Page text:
There are new developments in one the most heinous crimes in Oklahoma history, the Girl Scout murders of 1977. Investigators have reopened the case to try a new type of DNA testing on the evidence. News On 6 anchor Jennifer Loren reports that they say the results could finally give them the answers they've been looking for for 30 years.
It was June of 1977. Oklahoma and the entire nation were shocked when three young Girl Scouts were found murdered at Camp Scott near Locust Grove. Eight-year-old Lori Farmer, 10-year-old Doris Milner of Tulsa and 9-year-old Michelle Guse of Broken Arrow had been beaten and sexually assaulted.
There was one suspect in the case, Gene Leroy Hart, who was a prison escapee at the time of the murders. He was tried and found not guilty in this case. But he was returned to prison for other crimes where he later died of a heart attack.
Many years later, DNA testing was introduced. In 1989, the FBI tested blood and semen collected at the murder scene, but the results were inconclusive. Now, as forensic technology continues to evolve, there is a new DNA testing method that could finally break this case. Itâ€™s called the Y-STR test. DNA analysts say itâ€™s especially helpful with sexual assault cases.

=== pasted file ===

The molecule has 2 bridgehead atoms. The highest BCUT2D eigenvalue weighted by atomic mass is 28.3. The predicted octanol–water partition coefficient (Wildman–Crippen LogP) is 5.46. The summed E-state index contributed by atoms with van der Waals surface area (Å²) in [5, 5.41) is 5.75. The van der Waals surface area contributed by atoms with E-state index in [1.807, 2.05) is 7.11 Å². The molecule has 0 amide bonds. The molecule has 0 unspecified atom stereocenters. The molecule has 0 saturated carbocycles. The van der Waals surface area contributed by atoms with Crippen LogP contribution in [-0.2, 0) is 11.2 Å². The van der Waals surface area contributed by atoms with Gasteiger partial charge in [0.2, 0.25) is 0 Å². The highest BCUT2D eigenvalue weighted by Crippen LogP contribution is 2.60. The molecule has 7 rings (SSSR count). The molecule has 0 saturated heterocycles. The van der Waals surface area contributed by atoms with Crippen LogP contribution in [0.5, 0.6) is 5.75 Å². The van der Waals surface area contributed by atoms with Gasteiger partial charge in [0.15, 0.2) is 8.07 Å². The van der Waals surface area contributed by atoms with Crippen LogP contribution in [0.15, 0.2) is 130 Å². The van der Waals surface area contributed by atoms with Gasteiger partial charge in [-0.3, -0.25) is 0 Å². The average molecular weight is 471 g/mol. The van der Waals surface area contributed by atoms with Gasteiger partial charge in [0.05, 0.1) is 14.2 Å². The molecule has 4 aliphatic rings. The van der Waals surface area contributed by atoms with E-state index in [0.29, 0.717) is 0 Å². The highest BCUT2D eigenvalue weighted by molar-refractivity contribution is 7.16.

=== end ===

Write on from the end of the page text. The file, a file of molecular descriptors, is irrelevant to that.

When DNA is collected from a rape victim, the sample contains mostly female DNA, which consists of XX chromosomes. There is a smaller amount of male DNA included, containing XY chromosomes. When mixed together, itâ€™s difficult to get a solid DNA fingerprint. But the new Y-STR test isolates only the smaller portion of male DNA, making it more likely they'll find a match.
And the possibility of a match, even 30 years later, brings with it the possibility of closure. The OSBI is conducting the new DNA test. They say the results could be back as early as this week.
The Mayes County District Attorney will announce the results.
Watch the video: Girl Scout Murders Case Reopened